Mining powerhouse Grupo Mexico to enter the rare earth race
Grupo Mexico is strongly considering the possibility of producing rare earths in Mexico, having recognized their strategic value and indispensability in the electronics, automotive and energy industries. This is not a last minute, ‘join the bandwagon’, plan because Grupo Mexico SA de CV (MX: GMEXICOB), happens to be Mexico’s largest mining company and the third largest producer of copper. Ferrocarril Mexicano (Ferromex) rail division of the company operates Mexico’s largest rail fleet. Results from research conducted by universities in Mexico have shown that there exist economically viable rare earths deposits in the States of Sonora and Chihuahua as well as further south in Oaxaca and Chiapas.
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Grupo Mexico is also encouraged that the scientists have discovered rocks with high concentrations of interesting rare earths mining in Oaxaquia. The research also considered the extractive metallurgy processes needed to obtain rare earths from the host rocks. In Oaxacam they found concentrations of 10 to 15 percent; in Hidalgo four to five percent. In Coahuila, Sonora, Sinaloa and Durango the concentrations were about four percent, which are suitable numbers to justify mining investments. More exploration studies are planned in the States of Baja California and northern Chihuahua.
The Oaxaca sites, meanwhile, have shown exceptionally high concentrations of rare earth as cerium, lanthanum, neodymium, praseodymium, samarium, europium, gadolinium, terbium and yttrium. In Hidalgo there were discoveries of interesting mineral concentrations of europium, terbium and lutetium, which is very important for medical applications. In Coahuila, there were sites presenting commercially relevant concentrations of samarium, holmium and thulium while in the States of Durango, Sinaloa and Sonora there are terbium, thulium, ytterbium and praseodymium. To accelerate development it might be necessary for the Mexican Company to explore and develop rare earths in cooperation with experienced foreign parties to make their operations profitable.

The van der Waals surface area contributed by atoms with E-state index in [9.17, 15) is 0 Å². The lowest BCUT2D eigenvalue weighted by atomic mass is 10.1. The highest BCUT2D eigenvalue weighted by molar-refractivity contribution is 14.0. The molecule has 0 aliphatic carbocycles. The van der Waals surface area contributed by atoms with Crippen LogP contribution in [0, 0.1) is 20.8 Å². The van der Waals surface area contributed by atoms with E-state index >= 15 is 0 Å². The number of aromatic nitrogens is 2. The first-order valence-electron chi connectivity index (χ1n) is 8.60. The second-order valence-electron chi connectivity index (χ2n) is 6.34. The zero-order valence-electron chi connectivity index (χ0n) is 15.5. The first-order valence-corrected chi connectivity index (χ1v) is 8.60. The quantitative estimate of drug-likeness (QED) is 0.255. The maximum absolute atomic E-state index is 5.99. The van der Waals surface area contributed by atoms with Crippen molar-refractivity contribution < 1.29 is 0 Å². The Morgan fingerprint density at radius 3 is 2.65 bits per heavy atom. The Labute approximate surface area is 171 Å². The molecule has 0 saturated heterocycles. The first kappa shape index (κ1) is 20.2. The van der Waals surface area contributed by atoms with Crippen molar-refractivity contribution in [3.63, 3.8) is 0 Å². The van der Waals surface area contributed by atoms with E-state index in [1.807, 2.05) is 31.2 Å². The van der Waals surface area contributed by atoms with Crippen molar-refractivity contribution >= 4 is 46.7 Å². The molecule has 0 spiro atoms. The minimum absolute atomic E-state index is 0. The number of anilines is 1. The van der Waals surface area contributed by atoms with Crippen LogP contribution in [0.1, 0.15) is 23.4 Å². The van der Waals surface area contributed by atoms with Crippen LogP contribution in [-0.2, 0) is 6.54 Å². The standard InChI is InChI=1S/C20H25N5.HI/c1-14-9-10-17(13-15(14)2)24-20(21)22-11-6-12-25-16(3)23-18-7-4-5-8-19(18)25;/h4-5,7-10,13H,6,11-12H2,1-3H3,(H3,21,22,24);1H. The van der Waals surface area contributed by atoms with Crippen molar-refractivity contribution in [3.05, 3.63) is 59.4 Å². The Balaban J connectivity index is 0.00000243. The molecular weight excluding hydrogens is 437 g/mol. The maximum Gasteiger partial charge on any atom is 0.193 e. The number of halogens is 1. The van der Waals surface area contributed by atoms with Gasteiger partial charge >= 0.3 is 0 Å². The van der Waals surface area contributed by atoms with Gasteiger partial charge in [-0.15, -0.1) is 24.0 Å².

Mexico, it is often forgotten, is quite an industrial power and produces television sets, computers, cell phones and automotive components that feature high rare earth content. Rare earth alloys require advanced metallurgical processes to give them products that have made the exceptional electronic and magnetic properties that characterize them. Grupo Mexico is large enough to consider building its own processing plant. Mining, adaptive mining and metallurgy and manufacturing of rare earth devices represent a great economic opportunity for Mexico, and a healthy step in the direction of providing Mexico a high technology sector, enabling the whole country to participate in the revolution of transportations, communications and electronics in a more meaningful way.
In order to achieve this, Grupo Mexico could work with other Mexican companies and research institutes in a public-private partnership to benefit from a more centralize national science and technology support to create a high technology materials industry based on rare earths for the use of sustainable energy efforts, communications, medical instrumentation, automotive parts and manufacturing in general. Interestingly, South Korean has backed Mexico’s recent research into the commercial viability of its rare earths deposits. The National Korean Metals and Rare Earth Materials has worked with the Universities, National Autonomous University of Mexico (UNAM) and Autonomous State Morelos (UAEM) and other institutes in order for Mexico to combine its academic research capacity to support science and technology development with an emerging national high-tech materials industry based on rare earths. An actual ‘Research and Innovation in Rare Earths Korea-Mexico’ workshop was held last week involving the Mexican Government’s Committee on Science and Technology, consolidating bi-lateral cooperation to establish a full rare earths industry chain in Mexico, from exploration and extraction to processing and manufacturing. The Mexican-Korean talks focused on such topics such as technology and innovation in rare metals and research initiatives, innovation in rare earth mineralogy, extraction of minerals and waste processing as well as electronic and magnetic properties of gadolinium groups.
South Korean companies have been investing heavily in Latin and South America in the past decade. Hyundai Heavy Industries is making construction heavy machinery in Brazil. More importantly, where rare earths are concerned, SAMEX is Samsung Electronics’ unit in Tijuana, which is no longer just a haven for drug cartels and human trafficking; indeed, it produces some 20% of the company’s total output of TV sets. LG Electronics. South Korea is also interested in Mexico’s oil resources to diversify dependence on Middle Eastern ones and for the past decade it has intensified ties to Mexico and Brazil, among others. The next frontier for South Korea in the region is ‘green technology’ and renewable energy in particular, which relies on rare earths.